Research on sugar: 22 Findings about Sugar




If you eat something and no one sees you eat it, it has no calories.
(A joke)



It seems that these days everybody knows that sugar is not good for us. But why? What exactly is happening when we eat sugar?

What does the latest research on sugar show?

Well... read all about it below and find out.


by Elia Strange

girl with ice cream



Research on Sugar:

1.
Sugar consists of glucose and fructose. Whilst glucose is largely good for us, fructose is highly destructive to our health. So, when you read ‘fructose’, this also means ‘sugar’ and ‘high fructose corn syrup’ (by the way they affect your health)(1).


2. Sugar-sweetened drinks, particularly the carbonated ones, such as soda and coke, lead to weight gain, obesity, and possibly, diabetes, fractures, and dental problems(2,3,4).


3. Sugar-sweetened drinks can cause heart disease(5).


4. Sugar can cause inflammation of kidneys(6).


5.Sugar can cause diabetes type 2, cardiovascular disease, and inflammation in the body(7).


6.Sugar makes your blood pressure go high(8).


7. Sugar can cause inflammation in the body, particularly in the liver(9).


8. Sugar disrupts the function of normal biochemistry, leading to obesity, diabetes, high cholesterol, heart disease and, eventually, cancer(1).


9. Regularly drinking sugar-sweetened drinks (soft drinks) and fruit juices can lead to pancreatic cancer(10).


10. Sugar creates metabolic abnormalities and poor cardiovascular health(11).


11. Sugar steals minerals from your body. For example, copper deficiency can create a fatty liver, and sugar strips copper from our bodies(12).


12.Consuming sugary foods and beverages can cause digestive problems even in healthy individuals(13).


13. Eating and drinking sugary foods can cause metabolic syndrome (a group of risk factors that often lead to heart disease)(14, 4).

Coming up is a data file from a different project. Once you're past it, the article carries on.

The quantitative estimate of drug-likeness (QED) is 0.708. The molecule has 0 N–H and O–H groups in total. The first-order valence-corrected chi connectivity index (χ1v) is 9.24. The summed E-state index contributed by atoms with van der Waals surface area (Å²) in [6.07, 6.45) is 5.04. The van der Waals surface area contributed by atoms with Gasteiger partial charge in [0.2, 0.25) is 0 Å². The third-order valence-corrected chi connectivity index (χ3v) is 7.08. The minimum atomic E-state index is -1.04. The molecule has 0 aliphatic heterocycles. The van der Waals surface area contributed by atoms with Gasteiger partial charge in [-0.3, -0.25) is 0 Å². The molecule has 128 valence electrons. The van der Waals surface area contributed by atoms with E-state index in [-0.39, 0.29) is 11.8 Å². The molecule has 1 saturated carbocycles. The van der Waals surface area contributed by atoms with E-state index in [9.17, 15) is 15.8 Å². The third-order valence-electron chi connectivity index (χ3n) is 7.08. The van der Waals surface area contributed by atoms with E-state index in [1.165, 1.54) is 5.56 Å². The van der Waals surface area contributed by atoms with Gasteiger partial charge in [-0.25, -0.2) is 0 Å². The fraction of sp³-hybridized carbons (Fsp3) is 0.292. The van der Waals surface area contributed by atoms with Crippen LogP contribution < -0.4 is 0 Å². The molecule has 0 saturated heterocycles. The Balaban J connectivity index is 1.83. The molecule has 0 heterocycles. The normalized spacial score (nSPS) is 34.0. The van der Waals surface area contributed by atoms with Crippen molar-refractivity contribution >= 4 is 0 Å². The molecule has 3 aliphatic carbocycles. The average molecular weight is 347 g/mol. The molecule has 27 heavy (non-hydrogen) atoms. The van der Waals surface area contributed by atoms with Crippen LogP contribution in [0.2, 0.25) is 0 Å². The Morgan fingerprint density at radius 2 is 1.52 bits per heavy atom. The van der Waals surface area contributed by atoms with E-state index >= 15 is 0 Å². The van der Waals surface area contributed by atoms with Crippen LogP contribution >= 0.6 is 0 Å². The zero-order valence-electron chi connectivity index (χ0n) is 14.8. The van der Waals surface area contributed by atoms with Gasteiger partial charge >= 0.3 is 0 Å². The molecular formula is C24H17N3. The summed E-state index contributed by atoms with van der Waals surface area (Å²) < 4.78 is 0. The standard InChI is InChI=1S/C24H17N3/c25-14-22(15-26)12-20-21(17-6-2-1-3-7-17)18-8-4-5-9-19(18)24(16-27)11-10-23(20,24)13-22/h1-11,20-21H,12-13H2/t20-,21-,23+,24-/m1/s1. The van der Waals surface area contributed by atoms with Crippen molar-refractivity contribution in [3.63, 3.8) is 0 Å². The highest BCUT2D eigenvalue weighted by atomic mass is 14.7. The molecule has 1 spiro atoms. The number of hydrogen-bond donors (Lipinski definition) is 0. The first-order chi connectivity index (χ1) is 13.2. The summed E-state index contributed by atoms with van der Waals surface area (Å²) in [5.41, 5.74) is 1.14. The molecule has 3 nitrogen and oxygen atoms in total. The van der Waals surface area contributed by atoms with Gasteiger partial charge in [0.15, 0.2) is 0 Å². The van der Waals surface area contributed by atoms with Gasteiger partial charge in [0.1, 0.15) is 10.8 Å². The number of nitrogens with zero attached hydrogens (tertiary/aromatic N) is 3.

14. Sugar can cause non-alcoholic fatty liver disease (which currently affects 20-30% of adults and 10% of children). Fatty liver disease can become liver cirrhosis or liver cancer(15).


15. High fructose corn syrup and sugar are similar in the way that they destroy human health(1).


16. High fructose corn syrup (HFCS), also called glucose-fructose syrup in the UK, is a cheaper alternative to sugar, and now it’s been added to most food products on the market – from breads to condiments and canned soups(1). I even found it in ‘Non-sweetened Cappuccino’!


17. Eating sugary foods (or drinking sugary drinks) messes up your ‘hunger/satiety’ signals, making you feel hungry even when you have consumed a high-calorie food (e.g. chocolate cake or McDonald’s milkshake)(16).


18. Regular consumption of sugar-sweetened foods and drinks creates high amounts of uric acid in our bodies. Uric acid is a toxic substance (it's a by-product created from cellular activity) and can lead to various health problems, including arthritis(17).


19. Sugar has to be processed by your liver, just like any other toxic substance(1).


20. Because of the clear link between sugar and chronic diseases, many countries are considering taxes on sweetened drinks(18).


21. Sugar is a poisonous substance to the body, which can be compared to drinking ethanol(1).


22. I have to disappoint you if you still think that fruit juice is a healthy alternative. Fruit juice contains fructose. A regular consumption of fruit juices may lead to weight gain, obesity, metabolic syndrome and type 2 diabetes(19).







So, what to do?

If you are a 'sugar addict' like I am, then you must read

13 Facts about Sugar Addiction before you go any further! I've researched and created these articles so both you and I can come back to them whenever we feel 'controlled by the sugar monster', and then re-read this interesting (and shocking) info.


Also, read on How to stop (or reduce) your sugar addiction



... or go to Articles Archives

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... or go to Home Page (Coping with Stress)





'Research on Sugar' References:

American Diabetes. (2011). New guidelines for sugar intake. Retrieved from the American Diabetes Web site: http://www.americandiabetes.com/living-diabetes/diabetes-nutrition-articles/new-guidelines-sugar-intake(20)